The trio arrived in Yosemite Valley on Monday afternoon in time to scope out the route and make a plan. The forecast called for temperatures to drop to the single digits that evening and warm to 34 degrees on the Valley floor the following day. Higher up in the shady gully where the climb is located temperatures should remain cold keeping the ice in perfect shape for climbing. When temperatures warm up higher than freezing the ice conditions start to deteriorate. The plan would be to get an early start and climb efficiently.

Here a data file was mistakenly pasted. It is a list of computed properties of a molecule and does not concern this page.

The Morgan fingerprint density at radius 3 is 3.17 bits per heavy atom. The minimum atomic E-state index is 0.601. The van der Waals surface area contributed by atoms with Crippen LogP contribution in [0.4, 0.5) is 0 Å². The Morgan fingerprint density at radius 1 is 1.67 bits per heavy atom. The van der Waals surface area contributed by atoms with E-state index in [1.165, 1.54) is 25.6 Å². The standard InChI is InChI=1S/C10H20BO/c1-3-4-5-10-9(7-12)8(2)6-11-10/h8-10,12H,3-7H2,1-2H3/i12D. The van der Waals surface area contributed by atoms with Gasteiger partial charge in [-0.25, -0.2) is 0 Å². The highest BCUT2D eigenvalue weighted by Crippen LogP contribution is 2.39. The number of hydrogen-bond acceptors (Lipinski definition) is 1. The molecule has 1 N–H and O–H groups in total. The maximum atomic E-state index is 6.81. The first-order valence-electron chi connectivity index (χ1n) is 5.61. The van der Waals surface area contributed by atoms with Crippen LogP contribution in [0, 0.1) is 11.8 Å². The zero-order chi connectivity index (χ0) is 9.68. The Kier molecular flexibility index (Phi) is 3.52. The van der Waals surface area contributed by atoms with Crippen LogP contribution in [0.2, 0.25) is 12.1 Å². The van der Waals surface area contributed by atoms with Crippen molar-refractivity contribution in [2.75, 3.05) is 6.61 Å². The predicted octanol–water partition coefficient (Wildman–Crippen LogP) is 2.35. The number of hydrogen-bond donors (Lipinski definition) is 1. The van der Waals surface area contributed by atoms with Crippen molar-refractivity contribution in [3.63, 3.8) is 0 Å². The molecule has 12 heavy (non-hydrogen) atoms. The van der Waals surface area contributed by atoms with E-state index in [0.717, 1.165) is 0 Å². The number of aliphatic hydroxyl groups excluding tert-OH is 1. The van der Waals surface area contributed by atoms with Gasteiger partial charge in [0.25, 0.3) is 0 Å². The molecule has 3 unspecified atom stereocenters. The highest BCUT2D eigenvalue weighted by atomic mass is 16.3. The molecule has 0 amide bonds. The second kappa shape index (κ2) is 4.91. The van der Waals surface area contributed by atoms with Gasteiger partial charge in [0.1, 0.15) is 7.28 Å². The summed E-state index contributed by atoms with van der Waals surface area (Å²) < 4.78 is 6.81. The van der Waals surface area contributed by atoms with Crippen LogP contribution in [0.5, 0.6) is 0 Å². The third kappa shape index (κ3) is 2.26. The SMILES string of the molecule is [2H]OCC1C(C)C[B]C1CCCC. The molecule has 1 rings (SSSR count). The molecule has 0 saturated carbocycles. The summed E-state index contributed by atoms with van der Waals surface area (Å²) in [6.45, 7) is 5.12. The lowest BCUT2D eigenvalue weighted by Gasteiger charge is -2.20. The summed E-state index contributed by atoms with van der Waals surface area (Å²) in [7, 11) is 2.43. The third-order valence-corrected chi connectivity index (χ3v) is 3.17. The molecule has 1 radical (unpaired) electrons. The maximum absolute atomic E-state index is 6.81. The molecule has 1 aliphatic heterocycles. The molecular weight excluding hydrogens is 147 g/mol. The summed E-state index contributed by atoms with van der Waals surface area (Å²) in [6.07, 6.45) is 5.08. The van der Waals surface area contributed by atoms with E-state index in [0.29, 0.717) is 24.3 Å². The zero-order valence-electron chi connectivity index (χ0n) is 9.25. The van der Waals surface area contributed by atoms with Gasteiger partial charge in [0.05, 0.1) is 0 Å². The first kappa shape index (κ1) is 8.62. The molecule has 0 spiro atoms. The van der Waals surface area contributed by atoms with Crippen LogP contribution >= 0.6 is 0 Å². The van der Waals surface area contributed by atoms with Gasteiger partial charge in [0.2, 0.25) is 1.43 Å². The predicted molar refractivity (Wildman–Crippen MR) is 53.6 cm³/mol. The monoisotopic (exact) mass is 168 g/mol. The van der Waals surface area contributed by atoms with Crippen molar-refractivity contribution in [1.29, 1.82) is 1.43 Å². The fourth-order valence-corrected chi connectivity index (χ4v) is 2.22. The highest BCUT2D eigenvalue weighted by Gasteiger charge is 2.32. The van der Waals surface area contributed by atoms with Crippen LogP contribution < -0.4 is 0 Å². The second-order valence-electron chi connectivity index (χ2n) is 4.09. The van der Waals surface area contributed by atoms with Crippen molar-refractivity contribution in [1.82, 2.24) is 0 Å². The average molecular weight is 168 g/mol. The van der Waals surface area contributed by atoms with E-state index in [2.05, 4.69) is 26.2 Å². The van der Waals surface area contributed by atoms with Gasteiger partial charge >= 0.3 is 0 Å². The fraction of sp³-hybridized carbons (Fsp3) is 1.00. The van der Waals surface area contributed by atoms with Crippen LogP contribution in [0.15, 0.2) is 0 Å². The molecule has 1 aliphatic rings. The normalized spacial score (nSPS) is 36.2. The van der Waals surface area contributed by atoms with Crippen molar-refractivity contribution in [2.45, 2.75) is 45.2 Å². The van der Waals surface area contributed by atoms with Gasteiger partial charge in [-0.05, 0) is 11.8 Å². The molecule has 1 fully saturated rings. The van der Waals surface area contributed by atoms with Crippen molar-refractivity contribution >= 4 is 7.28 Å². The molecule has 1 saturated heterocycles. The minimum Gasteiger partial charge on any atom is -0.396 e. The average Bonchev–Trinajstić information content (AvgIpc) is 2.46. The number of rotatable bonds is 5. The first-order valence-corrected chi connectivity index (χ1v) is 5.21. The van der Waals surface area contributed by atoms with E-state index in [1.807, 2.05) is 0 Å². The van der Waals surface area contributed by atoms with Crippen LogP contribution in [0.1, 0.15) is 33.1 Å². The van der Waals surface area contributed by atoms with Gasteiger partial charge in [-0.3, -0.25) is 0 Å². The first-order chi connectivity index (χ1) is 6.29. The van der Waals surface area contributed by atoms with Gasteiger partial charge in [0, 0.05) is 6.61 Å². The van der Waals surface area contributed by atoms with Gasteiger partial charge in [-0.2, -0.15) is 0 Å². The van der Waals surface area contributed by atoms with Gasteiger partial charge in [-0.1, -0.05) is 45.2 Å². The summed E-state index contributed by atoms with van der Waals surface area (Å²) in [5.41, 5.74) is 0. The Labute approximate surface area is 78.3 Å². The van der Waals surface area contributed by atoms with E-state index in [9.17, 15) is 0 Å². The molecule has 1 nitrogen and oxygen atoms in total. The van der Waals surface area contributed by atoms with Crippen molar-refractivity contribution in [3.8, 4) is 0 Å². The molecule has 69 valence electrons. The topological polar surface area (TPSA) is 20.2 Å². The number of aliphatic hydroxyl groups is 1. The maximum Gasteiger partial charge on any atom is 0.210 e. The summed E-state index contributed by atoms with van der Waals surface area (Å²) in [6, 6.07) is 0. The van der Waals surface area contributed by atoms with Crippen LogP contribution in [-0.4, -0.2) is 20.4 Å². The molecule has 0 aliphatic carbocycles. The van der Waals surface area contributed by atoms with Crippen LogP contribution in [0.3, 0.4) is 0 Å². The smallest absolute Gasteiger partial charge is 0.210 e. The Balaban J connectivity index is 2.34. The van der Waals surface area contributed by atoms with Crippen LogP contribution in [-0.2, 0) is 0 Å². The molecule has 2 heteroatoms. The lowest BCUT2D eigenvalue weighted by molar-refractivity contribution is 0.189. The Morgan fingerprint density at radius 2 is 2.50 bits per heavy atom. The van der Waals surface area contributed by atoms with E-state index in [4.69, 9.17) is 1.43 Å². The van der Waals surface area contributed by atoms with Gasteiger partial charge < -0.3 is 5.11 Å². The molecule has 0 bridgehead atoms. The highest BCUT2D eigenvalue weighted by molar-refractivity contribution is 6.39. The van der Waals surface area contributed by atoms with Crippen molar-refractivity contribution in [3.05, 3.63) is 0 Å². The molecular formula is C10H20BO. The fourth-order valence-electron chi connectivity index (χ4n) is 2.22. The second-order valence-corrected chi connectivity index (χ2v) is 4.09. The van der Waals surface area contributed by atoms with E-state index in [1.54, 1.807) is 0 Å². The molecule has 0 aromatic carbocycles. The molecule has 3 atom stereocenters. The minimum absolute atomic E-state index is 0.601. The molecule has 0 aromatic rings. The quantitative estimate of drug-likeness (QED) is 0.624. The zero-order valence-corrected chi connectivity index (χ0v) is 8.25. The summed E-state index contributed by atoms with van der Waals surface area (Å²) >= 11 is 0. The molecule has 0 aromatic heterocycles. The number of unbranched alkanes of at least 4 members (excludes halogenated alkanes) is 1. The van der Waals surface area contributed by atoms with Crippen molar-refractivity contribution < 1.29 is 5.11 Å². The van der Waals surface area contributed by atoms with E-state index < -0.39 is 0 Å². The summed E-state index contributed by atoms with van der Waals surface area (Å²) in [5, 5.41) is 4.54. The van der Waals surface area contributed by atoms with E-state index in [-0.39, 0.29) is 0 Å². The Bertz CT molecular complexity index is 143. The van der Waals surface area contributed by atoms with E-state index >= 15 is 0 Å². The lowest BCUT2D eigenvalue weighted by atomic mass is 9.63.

Approaching the climb by headlamp the team reached the bottom where they put on crampons, helmets, and climbing harnesses and began climbing at 5:45am. Finding the ice in good shape Trevor took off on the first lead of the day and climbed efficiently over a curtain of ice and set up a belay on a ledge. Kevin and Kurt followed then made their way over a snowy ledge to where the rest of the climb would continue. As Kevin began leading the second pitch it was just starting to get light enough to see without needing headlamps. A “pitch” is a rope length of climbing. Their ropes were 60m/198′ long. The team’s strategy was to try and maximize each pitch using as much of the rope as possible while doing their best to find comfortable places to set up belay stances making it easy to rest while the leader climbed the next section of the route.